2. attitudes toward the reserve and protecting the forest and wildlife; and
    3. current practices that impact the forest and/or wildlife, such hygiene practices, hunting and forest resource use.

Using information gathered from the survey, we will identify behaviors contributing to local threats to gorillas. While the initial campaign focuses on hygiene practices, future programs will be developed to address other threats identified in the survey.

Along with our survey, we are working to make sure all communities have access to a radio by giving out one solar-powered radio to each of the 21 Barazas (extended family groups) in the survey area.

What Does This Have to Do With Gorillas Again?

Improving hygiene and reducing the risk of disease transmission is critical for people and gorillas, given the recent Ebola outbreak and current COVID-19 pandemic and measles outbreak.

Disease is one of the three major threats to gorillas in DR Congo. (The others are hunting/poaching and habitat loss, destruction, and fragmentation.)

People in and around Tayna Nature Reserve do not hunt apes, but they do hunt other wildlife which results in them entering the reserve. Raising awareness that bushmeat is a disease transmission route and teaching good hygiene practices helps address disease risks for people and gorillas.

GRACE staff hand out solar-powered radios to leaders of local communities.

GRACE staff hand out solar-powered radios to leaders of local communities.

Barriers to Behavior Change

Underlying many of the major threats to gorillas and their habitat is the extreme poverty prevalent in GRACE’s region. Our survey highlighted some of the shocking barriers to adopting simple hygiene practices like hand-washing.

A child wearing a mask uses a no-touch hand washing station.

A child uses a no-touch hand washing station.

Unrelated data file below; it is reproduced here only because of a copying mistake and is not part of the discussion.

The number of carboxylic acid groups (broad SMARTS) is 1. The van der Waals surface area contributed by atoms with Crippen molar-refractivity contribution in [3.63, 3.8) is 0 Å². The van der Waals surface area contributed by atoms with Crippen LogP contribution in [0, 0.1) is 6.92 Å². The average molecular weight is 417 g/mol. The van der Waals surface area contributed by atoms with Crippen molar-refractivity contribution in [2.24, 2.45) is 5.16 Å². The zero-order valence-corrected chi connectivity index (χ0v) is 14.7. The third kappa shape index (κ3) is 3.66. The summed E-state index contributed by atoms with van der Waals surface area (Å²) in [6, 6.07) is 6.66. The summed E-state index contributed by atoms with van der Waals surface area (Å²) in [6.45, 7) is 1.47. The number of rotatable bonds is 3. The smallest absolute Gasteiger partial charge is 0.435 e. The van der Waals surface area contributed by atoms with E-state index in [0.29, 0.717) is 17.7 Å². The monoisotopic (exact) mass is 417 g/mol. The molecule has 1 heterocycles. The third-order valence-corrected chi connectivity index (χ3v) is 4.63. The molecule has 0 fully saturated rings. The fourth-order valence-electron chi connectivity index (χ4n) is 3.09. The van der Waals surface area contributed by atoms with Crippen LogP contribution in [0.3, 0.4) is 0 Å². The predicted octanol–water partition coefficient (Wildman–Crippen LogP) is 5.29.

While living in proximity to a tropical rainforest, many people face challenges accessing water and particularly soap in their homes. With soap unavailable, some use ashes as a substitute.

Though the challenges are substantial, they also highlights how simple, low-cost solutions like a tip tap water station could have a major impact on improving hygiene. For GRACE, this is motivating. We know that protecting healthy forests and gorilla populations requires actions to promote the health and well-being of people too.

Tune in Next Time

The hygiene and human-wildlife disease transmission radio programming developed as part of this project is currently playing on air. At the same time, we are studying the pre-assessment survey data to improve our understanding of local communities in this region.

After the campaign, we will conduct a post-assessment and ask questions to assess whether the radio campaign was able to improve knowledge and attitudes and teach conservation-friendly behaviors to listeners. We will also ask if people listened to the radio programs and, if so, whether they prefer one type of programming over the others (drama, interviews, others). Data from this project will inform our future radio programming plans and other conservation education efforts.

Be sure to “tune in” next time, as we share the results of our surveys and feedback from the communities.


Gorilla Rehabilitation and Conservation Education (GRACE) Center is a 501(c)(3) nonprofit in the U.S. that operates the world’s only sanctuary for Critically Endangered Grauer’s gorillas in Eastern Democratic Republic of Congo (DRC). The largest primate in the world, Grauer’s gorillas only live in war-torn eastern DRC. Their numbers have dropped by nearly 80% in the past 20 years due to heavy poaching. They are considered one of the 25 most endangered primates in the world with only 3,800 individuals remaining in the wild.

GRACE cares for 14 orphaned gorillas rescued from poachers and works to rehabilitate them so they can one day return to the wild. At GRACE, the gorillas live in a single gorilla group that functions as a surrogate family and spend their days in protected forest habitats. GRACE also leads field research and partners with local communities on education and conservation initiatives to protect a critical population of wild gorillas living in Tayna Nature Reserve. For more about GRACE, visit gracegorillas.org